+23  Q: 

C Memory Management

I've always heard that in C you have to really watch how you manage memory. And I'm still beginning to learn C, but thus far, I have not had to do any memory managing related activities at all.. I always imagined having to release variables and do all sorts of ugly things. But this doesn't seem to be the case.

Can someone show me (with code examples) an example of when you would have to do some "memory management" ?

+4  A: 

You have to do "memory management" when you want to use memory on the heap rather than the stack. If you don't know how large to make an array until runtime, then you have to use the heap. For example, you might want to store something in a string, but don't know how large its contents will be until the program is run. In that case you'd write something like this:

 char *string = malloc(stringlength); // stringlength is the number of bytes to allocate

 // Do something with the string...

 free(string); // Free the allocated memory

Sure. If you create an object that exists outside of the scope you use it in. Here is a contrived example (bear in mind my syntax will be off; my C is rusty, but this example will still illustrate the concept):

class MyClass
   SomeOtherClass *myObject;

   public MyClass()
      //The object is created when the class is constructed
      myObject = (SomeOtherClass*)malloc(sizeof(myObject));

   public ~MyClass()
      //The class is destructed
      //If you don't free the object here, you leak memory

   public void SomeMemberFunction()
      //Some use of the object


In this example, I'm using an object of type SomeOtherClass during the lifetime of MyClass. The SomeOtherClass object is used in several functions, so I've dynamically allocated the memory: the SomeOtherClass object is created when MyClass is created, used several times over the life of the object, and then freed once MyClass is freed.

Obviously if this were real code, there would be no reason (aside from possibly stack memory consumption) to create myObject in this way, but this type of object creation/destruction becomes useful when you have a lot of objects, and want to finely control when they are created and destroyed (so that your application doesn't suck up 1GB of RAM for its entire lifetime, for example), and in a Windowed environment, this is pretty much mandatory, as objects that you create (buttons, say), need to exist well outside of any particular function's (or even class') scope.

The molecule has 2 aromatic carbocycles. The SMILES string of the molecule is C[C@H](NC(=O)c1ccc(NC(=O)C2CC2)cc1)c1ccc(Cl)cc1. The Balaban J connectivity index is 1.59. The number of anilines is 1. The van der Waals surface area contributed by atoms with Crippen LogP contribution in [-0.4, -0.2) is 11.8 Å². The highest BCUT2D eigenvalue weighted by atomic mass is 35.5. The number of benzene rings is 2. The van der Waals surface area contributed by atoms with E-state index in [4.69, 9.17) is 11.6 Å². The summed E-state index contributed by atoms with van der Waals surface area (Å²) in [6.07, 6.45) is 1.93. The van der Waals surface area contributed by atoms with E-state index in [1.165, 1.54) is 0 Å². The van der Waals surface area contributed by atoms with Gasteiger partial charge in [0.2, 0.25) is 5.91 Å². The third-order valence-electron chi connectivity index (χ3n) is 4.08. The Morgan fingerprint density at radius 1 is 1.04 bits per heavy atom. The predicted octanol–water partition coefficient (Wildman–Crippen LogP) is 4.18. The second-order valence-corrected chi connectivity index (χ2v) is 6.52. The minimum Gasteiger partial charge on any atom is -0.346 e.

C doesn't have classes :)
Heh, yeah, that's C++ isn't it? Amazing that it took five months for anyone to call me on it.
+6  A: 

Here's an example. Suppose you have a strdup() function that duplicates a string:

char *strdup(char *src)
    char * dest;
    dest = malloc(strlen(src) + 1);
    if (dest == NULL)
    strcpy(dest, src);
    return dest;

And you call it like this:

    char *s;
    s = strdup("hello");
    printf("%s\n", s);
    s = strdup("world");
    printf("%s\n", s);

You can see that the program works, but you have allocated memory (via malloc) without freeing it up. You have lost your pointer to the first memory block when you called strdup the second time.

This is no big deal for this small amount of memory, but consider the case:

for (i = 0; i < 1000000000; ++i)  /* billion times */
    s = strdup("hello world");    /* 11 bytes */

You have now used up 11 gig of memory (possibly more, depending on your memory manager) and if you have not crashed your process is probably running pretty slowly.

To fix, you need to call free() for everything that is obtained with malloc() after you finish using it:

s = strdup("hello");
free(s);  /* now not leaking memory! */
s = strdup("world");

Hope this example helps!

Mark Harrison
+1  A: 

Also you might want to use dynamic memory allocation when you need to define a huge array, say int[10000]. You can't just put it in stack because then, hm... you'll get a stack overflow.

Another good example would be an implementation of a data structure, say linked list or binary tree. I don't have a sample code to paste here but you can google it easily.

+1  A: 

There are some great answers here about how to allocate and free memory, and in my opinion the more challenging side of using C is ensuring that the only memory you use is memory you've allocated - if this isn't done correctly what you end up with is the cousin of this site - a buffer overflow - and you may be overwriting memory that's being used by another application, with very unpredictable results.

An example:

int main() {
    char* myString = (char*)malloc(5*sizeof(char));
    myString = "abcd";

At this point you've allocated 5 bytes for myString and filled it with "abcd\0" (strings end in a null - \0). If your string allocation was

myString = "abcde";

You would be assigning "abcde" in the 5 bytes you've had allocated to your program, and the trailing null character would be put at the end of this - a part of memory that hasn't been allocated for your use and could be free, but could equally be being used by another application - This is the critical part of memory management, where a mistake will have unpredictable (and sometimes unrepeatable) consequences.

Chris B-C
Here you allocate 5 bytes. Loose it by assigning a pointer. Any attempt to free this pointer leads to undefined behavior. Note C-Strings do not overload the = operator there is no copy.
Martin York